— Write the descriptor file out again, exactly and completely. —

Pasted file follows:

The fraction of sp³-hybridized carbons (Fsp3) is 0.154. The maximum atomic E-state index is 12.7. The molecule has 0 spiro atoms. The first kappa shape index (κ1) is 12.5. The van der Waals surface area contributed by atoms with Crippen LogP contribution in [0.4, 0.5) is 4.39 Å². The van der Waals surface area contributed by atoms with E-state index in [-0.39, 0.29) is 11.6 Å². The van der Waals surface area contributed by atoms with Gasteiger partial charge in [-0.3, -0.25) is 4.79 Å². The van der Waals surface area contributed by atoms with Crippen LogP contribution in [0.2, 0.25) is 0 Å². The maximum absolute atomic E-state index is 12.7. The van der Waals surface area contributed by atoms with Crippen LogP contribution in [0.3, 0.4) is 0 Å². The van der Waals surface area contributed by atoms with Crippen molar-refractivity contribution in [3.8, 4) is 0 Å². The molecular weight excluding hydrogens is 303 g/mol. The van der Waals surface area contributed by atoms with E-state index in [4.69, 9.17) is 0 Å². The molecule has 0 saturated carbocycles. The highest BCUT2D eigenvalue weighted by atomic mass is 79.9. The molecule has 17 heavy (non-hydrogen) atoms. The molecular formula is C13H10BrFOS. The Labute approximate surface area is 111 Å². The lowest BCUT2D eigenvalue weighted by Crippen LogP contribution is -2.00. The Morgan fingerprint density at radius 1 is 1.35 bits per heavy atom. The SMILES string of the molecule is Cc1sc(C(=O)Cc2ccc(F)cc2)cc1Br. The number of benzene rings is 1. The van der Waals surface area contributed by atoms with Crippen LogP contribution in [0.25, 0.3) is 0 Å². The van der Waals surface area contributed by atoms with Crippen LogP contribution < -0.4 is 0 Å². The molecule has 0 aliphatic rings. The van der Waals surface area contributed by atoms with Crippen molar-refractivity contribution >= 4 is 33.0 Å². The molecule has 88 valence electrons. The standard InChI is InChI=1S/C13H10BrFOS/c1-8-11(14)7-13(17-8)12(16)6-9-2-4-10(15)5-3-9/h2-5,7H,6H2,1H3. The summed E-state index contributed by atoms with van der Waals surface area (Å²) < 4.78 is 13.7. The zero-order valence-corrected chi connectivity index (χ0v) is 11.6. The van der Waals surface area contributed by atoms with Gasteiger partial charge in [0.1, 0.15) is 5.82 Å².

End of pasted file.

The fraction of sp³-hybridized carbons (Fsp3) is 0.154. The maximum atomic E-state index is 12.7. The molecule has 0 spiro atoms. The first kappa shape index (κ1) is 12.5. The van der Waals surface area contributed by atoms with Crippen LogP contribution in [0.4, 0.5) is 4.39 Å². The van der Waals surface area contributed by atoms with E-state index in [-0.39, 0.29) is 11.6 Å². The van der Waals surface area contributed by atoms with Gasteiger partial charge in [-0.3, -0.25) is 4.79 Å². The van der Waals surface area contributed by atoms with Crippen LogP contribution in [0.2, 0.25) is 0 Å². The maximum absolute atomic E-state index is 12.7. The van der Waals surface area contributed by atoms with Crippen LogP contribution in [0.3, 0.4) is 0 Å². The van der Waals surface area contributed by atoms with Crippen molar-refractivity contribution in [3.8, 4) is 0 Å². The molecular weight excluding hydrogens is 303 g/mol. The van der Waals surface area contributed by atoms with E-state index in [4.69, 9.17) is 0 Å². The molecule has 0 saturated carbocycles. The highest BCUT2D eigenvalue weighted by atomic mass is 79.9. The molecule has 17 heavy (non-hydrogen) atoms. The molecular formula is C13H10BrFOS. The Labute approximate surface area is 111 Å². The lowest BCUT2D eigenvalue weighted by Crippen LogP contribution is -2.00. The Morgan fingerprint density at radius 1 is 1.35 bits per heavy atom. The SMILES string of the molecule is Cc1sc(C(=O)Cc2ccc(F)cc2)cc1Br. The number of benzene rings is 1. The van der Waals surface area contributed by atoms with Crippen LogP contribution in [0.25, 0.3) is 0 Å². The van der Waals surface area contributed by atoms with Crippen LogP contribution < -0.4 is 0 Å². The molecule has 0 aliphatic rings. The van der Waals surface area contributed by atoms with Crippen molar-refractivity contribution >= 4 is 33.0 Å². The molecule has 88 valence electrons. The standard InChI is InChI=1S/C13H10BrFOS/c1-8-11(14)7-13(17-8)12(16)6-9-2-4-10(15)5-3-9/h2-5,7H,6H2,1H3. The summed E-state index contributed by atoms with van der Waals surface area (Å²) < 4.78 is 13.7. The zero-order valence-corrected chi connectivity index (χ0v) is 11.6. The van der Waals surface area contributed by atoms with Gasteiger partial charge in [0.1, 0.15) is 5.82 Å².